38 research outputs found

    Study of alkaline hydrothermal activation of belite cements by thermal analysis

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    The effect of alkaline hydrothermal activation of class-C fly ash belite cement was studied using thermal analysis (TG/DTG) by determining the increase in the combined water during a period of hydration of 180 days. The results were compared with those obtained for a belite cement hydrothermally activated in water. The two belite cements were fabricated via the hydrothermal-calcination route of class-C fly ash in 1 M NaOH solution (FABC-2-N) or demineralised water (FABC-2-W). From the results, the effect of the alkaline hydrothermal activation of belite cement (FABC-2-N) was clearly differentiated, mainly at early ages of hydration, for which the increase in the combined water was markedly higher than that of the belite cement that was hydrothermally activated in water. Important direct quantitative correlations were obtained among physicochemical parameters, such as the combined water, the BET surface area, the volume of nano-pores, and macro structural engineering properties such as the compressive mechanical strength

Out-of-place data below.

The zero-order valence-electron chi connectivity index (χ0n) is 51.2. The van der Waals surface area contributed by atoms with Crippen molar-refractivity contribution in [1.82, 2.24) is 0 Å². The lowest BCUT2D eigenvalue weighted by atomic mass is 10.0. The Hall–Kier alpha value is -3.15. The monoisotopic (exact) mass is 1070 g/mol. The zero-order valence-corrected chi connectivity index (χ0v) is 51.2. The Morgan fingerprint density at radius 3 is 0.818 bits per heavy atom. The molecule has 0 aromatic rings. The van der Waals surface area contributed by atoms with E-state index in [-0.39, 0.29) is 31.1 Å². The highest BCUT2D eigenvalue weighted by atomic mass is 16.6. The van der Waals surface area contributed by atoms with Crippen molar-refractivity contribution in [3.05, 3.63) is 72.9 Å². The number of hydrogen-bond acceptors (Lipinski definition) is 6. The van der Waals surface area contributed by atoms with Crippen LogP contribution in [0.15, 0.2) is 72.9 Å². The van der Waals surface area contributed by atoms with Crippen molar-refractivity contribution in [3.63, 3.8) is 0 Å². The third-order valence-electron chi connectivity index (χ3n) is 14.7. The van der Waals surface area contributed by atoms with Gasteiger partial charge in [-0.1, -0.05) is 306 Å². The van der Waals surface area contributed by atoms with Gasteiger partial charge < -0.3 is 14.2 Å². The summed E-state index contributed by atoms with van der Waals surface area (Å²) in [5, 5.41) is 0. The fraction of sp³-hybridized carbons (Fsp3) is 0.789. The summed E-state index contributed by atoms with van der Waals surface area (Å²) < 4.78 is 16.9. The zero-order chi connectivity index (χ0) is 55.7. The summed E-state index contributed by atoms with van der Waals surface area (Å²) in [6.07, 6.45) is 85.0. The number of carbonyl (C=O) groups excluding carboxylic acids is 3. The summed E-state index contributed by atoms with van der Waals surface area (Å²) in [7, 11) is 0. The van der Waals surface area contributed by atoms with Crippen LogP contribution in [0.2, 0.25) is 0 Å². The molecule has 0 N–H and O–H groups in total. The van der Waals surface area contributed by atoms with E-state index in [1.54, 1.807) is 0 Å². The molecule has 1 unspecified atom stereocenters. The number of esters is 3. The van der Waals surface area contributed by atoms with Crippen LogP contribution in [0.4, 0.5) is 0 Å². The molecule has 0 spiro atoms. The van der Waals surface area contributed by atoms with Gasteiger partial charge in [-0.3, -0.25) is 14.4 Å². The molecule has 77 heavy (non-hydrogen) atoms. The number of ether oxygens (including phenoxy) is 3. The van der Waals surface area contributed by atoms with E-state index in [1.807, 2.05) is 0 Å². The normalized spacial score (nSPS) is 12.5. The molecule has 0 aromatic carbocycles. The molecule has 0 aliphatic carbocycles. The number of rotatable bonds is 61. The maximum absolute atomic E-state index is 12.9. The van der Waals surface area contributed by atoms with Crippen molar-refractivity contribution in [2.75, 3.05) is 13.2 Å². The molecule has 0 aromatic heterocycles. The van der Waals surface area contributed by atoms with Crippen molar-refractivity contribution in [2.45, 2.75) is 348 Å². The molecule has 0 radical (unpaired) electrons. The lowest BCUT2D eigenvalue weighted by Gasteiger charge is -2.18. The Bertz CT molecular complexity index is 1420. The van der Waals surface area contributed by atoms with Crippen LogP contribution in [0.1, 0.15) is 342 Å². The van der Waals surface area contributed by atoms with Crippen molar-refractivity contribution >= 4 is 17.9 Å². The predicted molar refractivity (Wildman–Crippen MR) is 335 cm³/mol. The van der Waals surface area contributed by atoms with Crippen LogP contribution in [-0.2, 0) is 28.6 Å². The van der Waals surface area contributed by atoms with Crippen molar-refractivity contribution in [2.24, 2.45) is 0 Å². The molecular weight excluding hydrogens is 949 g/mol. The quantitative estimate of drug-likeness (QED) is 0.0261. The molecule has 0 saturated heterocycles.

Thymoquinone inhibits tumor growth and induces apoptosis in a breast cancer xenograft mouse model: The role of p38 MAPK and ROS

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    Due to narrow therapeutic window of cancer therapeutic agents and the development of resistance against these agents, there is a need to discover novel agents to treat breast cancer. The antitumor activities of thymoquinone (TQ), a compound isolated from Nigella sativa oil, were investigated in breast carcinoma in vitro and in vivo. Cell responses after TQ treatment were assessed by using different assays including MTT assay, annexin V-propidium iodide staining, Mitosox staining and Western blot. The antitumor effect was studied by breast tumor xenograft mouse model, and the tumor tissues were examined by histology and immunohistochemistry. The level of antioxidant enzymes/molecules in mouse liver tissues was measured by commercial kits. Here, we show that TQ induced p38 phosphorylation and ROS production in breast cancer cells. These inductions were found to be responsible for TQ’s anti-proliferative and pro-apoptotic effects. Moreover, TQ-induced ROS production regulated p38 phosphorylation but not vice versa. TQ treatment was found to suppress the tumor growth and this effect was further enhanced by combination with doxorubicin. TQ also inhibited the protein expression of anti-apoptotic genes, such as XIAP, survivin, Bcl-xL and Bcl-2, in breast cancer cells and breast tumor xenograft. Reduced Ki67 and increased TUNEL staining were observed in TQ-treated tumors. TQ was also found to increase the level of catalase, superoxide dismutase and glutathione in mouse liver tissues. Overall, our results demonstrated that the antiproliferative and pro-apoptotic effects of TQ in breast cancer are mediated through p38 phosphorylation via ROS generation

    Stem cells in liver regeneration and therapy